The structure has these fields.
Vector of length
Number of pieces,
Order of the polynomials
Dimensionality of target
Since the polynomial coefficients in
local coefficients for each interval, you must subtract the lower
endpoint of the corresponding knot interval to use the coefficients
in a conventional polynomial equation. In other words, for the coefficients
[x1,x2], the corresponding polynomial
Shape-Preserving Piecewise Cubic Interpolation
pchip interpolates using
a piecewise cubic polynomial with
On each subinterval , the polynomial is a cubic Hermite interpolating polynomial for the given data points with specified derivatives (slopes) at the interpolation points.
interpolates y, that is, , and the first derivative is continuous. The second derivative is probably not continuous so jumps at the are possible.
The cubic interpolant is shape preserving. The slopes at the are chosen in such a way that preserves the shape of the data and respects monotonicity. Therefore, on intervals where the data is monotonic, so is , and at points where the data has a local extremum, so does .
If y is a matrix, satisfies these properties for each row of y.
splineconstructs in almost the same way
pchipconstructs . However,
splinechooses the slopes at the differently, namely to make even continuous. This difference has several effects:
splineproduces a smoother result, such that is continuous.
splineproduces a more accurate result if the data consists of values of a smooth function.
pchiphas no overshoots and less oscillation if the data is not smooth.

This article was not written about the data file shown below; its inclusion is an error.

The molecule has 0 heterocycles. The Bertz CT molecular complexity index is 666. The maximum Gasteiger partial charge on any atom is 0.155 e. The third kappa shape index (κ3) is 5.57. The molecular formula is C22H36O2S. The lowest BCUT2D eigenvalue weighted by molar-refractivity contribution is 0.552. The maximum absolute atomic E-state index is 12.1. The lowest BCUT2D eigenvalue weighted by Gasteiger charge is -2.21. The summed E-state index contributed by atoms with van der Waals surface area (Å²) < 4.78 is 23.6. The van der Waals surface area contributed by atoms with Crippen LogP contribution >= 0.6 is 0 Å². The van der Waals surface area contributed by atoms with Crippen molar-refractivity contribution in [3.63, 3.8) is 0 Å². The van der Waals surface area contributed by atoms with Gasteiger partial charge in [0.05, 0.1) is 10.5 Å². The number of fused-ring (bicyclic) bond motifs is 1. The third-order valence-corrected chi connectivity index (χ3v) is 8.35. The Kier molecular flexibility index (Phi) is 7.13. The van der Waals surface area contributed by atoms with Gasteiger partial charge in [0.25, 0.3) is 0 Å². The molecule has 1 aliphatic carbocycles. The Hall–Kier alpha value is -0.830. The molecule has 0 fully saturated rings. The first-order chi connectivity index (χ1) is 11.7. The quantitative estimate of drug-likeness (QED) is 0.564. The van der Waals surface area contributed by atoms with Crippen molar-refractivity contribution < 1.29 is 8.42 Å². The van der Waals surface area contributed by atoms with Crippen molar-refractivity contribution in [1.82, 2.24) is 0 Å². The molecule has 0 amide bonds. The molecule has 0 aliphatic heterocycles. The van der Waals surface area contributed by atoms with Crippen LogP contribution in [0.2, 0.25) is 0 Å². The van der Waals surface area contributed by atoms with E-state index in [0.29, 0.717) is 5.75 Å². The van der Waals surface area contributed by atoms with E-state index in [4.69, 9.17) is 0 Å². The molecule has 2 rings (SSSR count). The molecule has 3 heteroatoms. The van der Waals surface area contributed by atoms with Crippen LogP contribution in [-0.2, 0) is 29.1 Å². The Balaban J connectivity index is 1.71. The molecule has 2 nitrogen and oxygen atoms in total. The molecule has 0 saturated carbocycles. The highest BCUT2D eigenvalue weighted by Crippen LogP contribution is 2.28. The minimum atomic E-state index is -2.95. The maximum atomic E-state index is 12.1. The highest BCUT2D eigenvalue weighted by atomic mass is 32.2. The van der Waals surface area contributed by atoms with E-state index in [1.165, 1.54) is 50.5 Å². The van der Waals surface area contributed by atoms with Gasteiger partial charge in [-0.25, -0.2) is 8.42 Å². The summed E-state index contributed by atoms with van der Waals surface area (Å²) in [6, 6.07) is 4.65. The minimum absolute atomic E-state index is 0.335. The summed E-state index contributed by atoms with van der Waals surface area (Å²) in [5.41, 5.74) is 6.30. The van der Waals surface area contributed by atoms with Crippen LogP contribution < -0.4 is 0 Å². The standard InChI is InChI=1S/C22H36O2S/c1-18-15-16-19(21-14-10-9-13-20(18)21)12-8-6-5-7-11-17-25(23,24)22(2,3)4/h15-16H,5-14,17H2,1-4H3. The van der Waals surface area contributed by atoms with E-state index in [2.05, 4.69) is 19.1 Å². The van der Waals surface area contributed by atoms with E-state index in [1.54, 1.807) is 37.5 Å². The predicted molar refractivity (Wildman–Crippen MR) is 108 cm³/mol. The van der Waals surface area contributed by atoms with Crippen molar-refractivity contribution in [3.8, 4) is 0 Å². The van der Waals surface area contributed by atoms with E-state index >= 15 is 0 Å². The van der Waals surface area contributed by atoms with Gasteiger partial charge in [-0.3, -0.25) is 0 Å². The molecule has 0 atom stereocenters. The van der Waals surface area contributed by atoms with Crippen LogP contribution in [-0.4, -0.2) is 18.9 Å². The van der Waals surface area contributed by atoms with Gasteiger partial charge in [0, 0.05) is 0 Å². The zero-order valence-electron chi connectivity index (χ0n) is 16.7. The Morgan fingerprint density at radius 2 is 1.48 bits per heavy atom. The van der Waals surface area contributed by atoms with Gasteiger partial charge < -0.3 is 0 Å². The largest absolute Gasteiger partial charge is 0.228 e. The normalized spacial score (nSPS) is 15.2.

pchipis less expensive to set up.
The two are equally expensive to evaluate.
 Fritsch, F. N. and R. E. Carlson. "Monotone Piecewise Cubic Interpolation." SIAM Journal on Numerical Analysis. Vol. 17, 1980, pp.238–246.
 Kahaner, David, Cleve Moler, Stephen Nash. Numerical Methods and Software. Upper Saddle River, NJ: Prentice Hall, 1988.
C/C++ Code Generation
Generate C and C++ code using MATLAB® Coder™.
Usage notes and limitations:
xmust be strictly increasing.
Code generation does not remove
If you generate code for the
pp = pchip(x,y)syntax, then you cannot input
ppvalfunction in MATLAB®. To create a MATLAB
ppstructure from a
ppstructure created by the code generator:
In code generation, use
unmkppto return the piecewise polynomial details to MATLAB.
In MATLAB, use
mkppto create the
Run code in the background using MATLAB®
backgroundPool or accelerate code with Parallel Computing Toolbox™
This function fully supports thread-based environments. For more information, see Run MATLAB Functions in Thread-Based Environment.
Accelerate code by running on a graphics processing unit (GPU) using Parallel Computing Toolbox™.
This function fully supports GPU arrays. For more information, see Run MATLAB Functions on a GPU (Parallel Computing Toolbox).
Partition large arrays across the combined memory of your cluster using Parallel Computing Toolbox™.
Usage notes and limitations:
pchip(syntax is not supported for distributed arrays.
For more information, see Run MATLAB Functions with Distributed Arrays (Parallel Computing Toolbox).
Introduced before R2006a